I always feel a sense of vague guilt for these posts. Not a LOT of guilt. Perhaps I should lay the guilt at the feet of the crafters themselves, but I’m not sure it would stick.
Question: Why was this in the Christmas display? What part of this screams “santa” or “elf” or “good idea”? In her defense, I’ve definitely seen worse examples of Country Crafting. Like the doll whose body was a giant blue cube. If only someone had thought to add this head to a blue cube, I could have finally said “okay, thrift, I’m done, you win.” But, no.
The legs, the feet, are amazing.Massive engines of mobility, huge tree-trunks bearing their owner across the land, hearkening to an older, primal period where giant racial stereotypes roamed the earth in search of food and Vaudeville theaters. I do worry, though, that her head will roll off, bouncing away down the road. I think it already did, that hair is glued at an angle that could generally be described as “rakish,” or just “unfortunate.”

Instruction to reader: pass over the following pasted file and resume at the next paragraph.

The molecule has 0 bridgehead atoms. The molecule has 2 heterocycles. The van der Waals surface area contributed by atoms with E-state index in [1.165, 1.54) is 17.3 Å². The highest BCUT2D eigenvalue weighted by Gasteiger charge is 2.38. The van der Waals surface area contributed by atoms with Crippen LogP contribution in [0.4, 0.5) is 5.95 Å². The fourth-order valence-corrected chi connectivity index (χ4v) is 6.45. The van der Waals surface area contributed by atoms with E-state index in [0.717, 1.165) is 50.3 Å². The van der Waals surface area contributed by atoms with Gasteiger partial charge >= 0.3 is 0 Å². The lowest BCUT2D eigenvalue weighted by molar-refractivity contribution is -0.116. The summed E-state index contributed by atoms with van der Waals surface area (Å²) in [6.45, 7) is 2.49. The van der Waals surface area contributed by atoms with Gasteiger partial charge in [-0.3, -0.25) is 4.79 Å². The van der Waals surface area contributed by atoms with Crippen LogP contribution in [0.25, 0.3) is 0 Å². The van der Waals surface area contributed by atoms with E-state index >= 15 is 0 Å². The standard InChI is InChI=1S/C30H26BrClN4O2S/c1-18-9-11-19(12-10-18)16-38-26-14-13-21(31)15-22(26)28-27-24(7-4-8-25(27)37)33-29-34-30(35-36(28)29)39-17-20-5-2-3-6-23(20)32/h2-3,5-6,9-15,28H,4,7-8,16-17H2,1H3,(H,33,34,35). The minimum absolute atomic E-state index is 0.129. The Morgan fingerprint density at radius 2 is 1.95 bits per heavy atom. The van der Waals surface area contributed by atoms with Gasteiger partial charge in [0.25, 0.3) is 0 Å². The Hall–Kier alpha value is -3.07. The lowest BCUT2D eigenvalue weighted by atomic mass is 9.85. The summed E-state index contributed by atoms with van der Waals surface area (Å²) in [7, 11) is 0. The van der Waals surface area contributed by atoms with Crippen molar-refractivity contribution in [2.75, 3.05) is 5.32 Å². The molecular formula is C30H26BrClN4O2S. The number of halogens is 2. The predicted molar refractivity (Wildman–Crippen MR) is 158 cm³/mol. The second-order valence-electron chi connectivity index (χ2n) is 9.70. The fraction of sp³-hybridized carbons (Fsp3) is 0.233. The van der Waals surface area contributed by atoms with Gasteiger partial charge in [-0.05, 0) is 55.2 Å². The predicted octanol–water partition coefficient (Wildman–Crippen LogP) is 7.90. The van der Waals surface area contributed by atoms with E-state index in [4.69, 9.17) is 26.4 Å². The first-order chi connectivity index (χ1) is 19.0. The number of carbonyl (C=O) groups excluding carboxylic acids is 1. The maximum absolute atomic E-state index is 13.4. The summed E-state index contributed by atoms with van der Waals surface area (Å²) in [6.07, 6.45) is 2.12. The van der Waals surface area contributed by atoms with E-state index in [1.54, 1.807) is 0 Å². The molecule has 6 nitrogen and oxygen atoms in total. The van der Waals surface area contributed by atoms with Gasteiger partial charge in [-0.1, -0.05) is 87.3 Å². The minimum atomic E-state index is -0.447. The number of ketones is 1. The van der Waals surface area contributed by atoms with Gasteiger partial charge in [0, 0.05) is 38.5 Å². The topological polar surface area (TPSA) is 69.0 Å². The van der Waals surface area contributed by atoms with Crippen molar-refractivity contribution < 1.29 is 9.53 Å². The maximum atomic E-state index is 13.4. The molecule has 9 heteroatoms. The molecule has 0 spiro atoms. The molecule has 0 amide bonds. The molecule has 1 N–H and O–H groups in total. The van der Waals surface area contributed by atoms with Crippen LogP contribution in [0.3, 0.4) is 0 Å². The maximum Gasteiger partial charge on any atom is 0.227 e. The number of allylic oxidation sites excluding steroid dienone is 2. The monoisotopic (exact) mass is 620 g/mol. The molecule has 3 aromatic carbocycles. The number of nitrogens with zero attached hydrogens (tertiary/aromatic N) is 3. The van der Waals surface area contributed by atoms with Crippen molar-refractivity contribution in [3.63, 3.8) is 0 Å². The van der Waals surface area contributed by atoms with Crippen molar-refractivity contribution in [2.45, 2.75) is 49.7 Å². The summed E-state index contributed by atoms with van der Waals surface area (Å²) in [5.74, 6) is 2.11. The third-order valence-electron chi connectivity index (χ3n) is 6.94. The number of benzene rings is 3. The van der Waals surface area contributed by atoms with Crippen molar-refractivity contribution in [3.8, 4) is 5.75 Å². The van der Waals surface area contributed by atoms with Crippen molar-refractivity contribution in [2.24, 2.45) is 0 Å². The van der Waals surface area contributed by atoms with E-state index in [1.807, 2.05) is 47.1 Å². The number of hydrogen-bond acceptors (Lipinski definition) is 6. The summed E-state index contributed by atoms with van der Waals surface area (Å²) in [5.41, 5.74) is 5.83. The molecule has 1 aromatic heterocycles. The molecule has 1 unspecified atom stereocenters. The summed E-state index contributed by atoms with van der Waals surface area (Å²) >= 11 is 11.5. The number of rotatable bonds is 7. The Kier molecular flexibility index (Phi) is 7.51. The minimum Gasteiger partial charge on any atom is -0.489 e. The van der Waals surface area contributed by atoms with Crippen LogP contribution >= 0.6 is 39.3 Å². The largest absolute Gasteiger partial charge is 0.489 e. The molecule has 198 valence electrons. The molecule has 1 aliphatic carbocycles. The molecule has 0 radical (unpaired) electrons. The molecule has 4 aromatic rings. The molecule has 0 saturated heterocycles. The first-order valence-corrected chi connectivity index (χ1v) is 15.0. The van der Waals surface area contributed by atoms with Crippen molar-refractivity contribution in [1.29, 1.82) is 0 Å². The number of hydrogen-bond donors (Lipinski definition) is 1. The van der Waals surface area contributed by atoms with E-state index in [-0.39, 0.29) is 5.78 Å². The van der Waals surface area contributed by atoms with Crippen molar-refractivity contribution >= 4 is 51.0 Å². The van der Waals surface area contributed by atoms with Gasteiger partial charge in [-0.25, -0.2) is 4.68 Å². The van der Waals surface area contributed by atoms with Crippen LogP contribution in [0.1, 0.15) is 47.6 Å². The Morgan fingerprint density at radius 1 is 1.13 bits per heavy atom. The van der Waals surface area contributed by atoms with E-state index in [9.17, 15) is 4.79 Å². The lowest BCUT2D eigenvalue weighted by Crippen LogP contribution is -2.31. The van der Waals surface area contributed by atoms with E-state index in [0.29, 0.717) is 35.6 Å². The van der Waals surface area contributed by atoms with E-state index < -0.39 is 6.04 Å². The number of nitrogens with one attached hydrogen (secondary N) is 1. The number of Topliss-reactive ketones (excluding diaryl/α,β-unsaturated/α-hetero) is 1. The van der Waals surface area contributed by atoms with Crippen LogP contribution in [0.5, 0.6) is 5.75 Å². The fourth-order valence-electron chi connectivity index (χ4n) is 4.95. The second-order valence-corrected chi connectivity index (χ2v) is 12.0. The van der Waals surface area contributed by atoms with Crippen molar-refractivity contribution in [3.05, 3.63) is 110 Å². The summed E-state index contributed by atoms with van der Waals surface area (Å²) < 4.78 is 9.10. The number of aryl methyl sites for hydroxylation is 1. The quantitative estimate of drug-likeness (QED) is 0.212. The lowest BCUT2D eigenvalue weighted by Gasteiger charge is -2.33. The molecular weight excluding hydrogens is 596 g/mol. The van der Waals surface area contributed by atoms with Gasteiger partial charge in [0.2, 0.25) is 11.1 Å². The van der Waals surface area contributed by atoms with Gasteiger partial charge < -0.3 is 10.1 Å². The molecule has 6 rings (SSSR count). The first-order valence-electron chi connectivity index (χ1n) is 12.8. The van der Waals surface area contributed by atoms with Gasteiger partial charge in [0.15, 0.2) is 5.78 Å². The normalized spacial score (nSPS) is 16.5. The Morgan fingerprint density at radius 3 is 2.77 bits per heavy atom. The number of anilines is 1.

And another fun game of “guess the subtext!”
I’m a messy, messy cook. And at the end of a crazy night of spaghetti and olive oil and buffalo wing sauce, my stove looks like an imitation of a Jackson Pollock painting, and whatever the heck I had my spoons sitting on looks like a bib at a cherry pie eating contest. But, like, the loser’s bib, one who seriously overestimated his pie tolerance. So…do I really want to do that to a face? Even if she’s a happy face with a wide, spoon-holding grin? We’re out of the kitchen and into some very weird sauce-fetishism here.
Unlike most Mammies, this one is dishwasher-safe. So, that’s some relief. I’m still not comfortable with a piece of kitchen equipment that says “Sauce me, baby,” even if it looks like it would enjoy it.
Mammy spoon from Salvation Army on 183 and Metric, Round Head Doll from Goodwill on Brodie in South Austin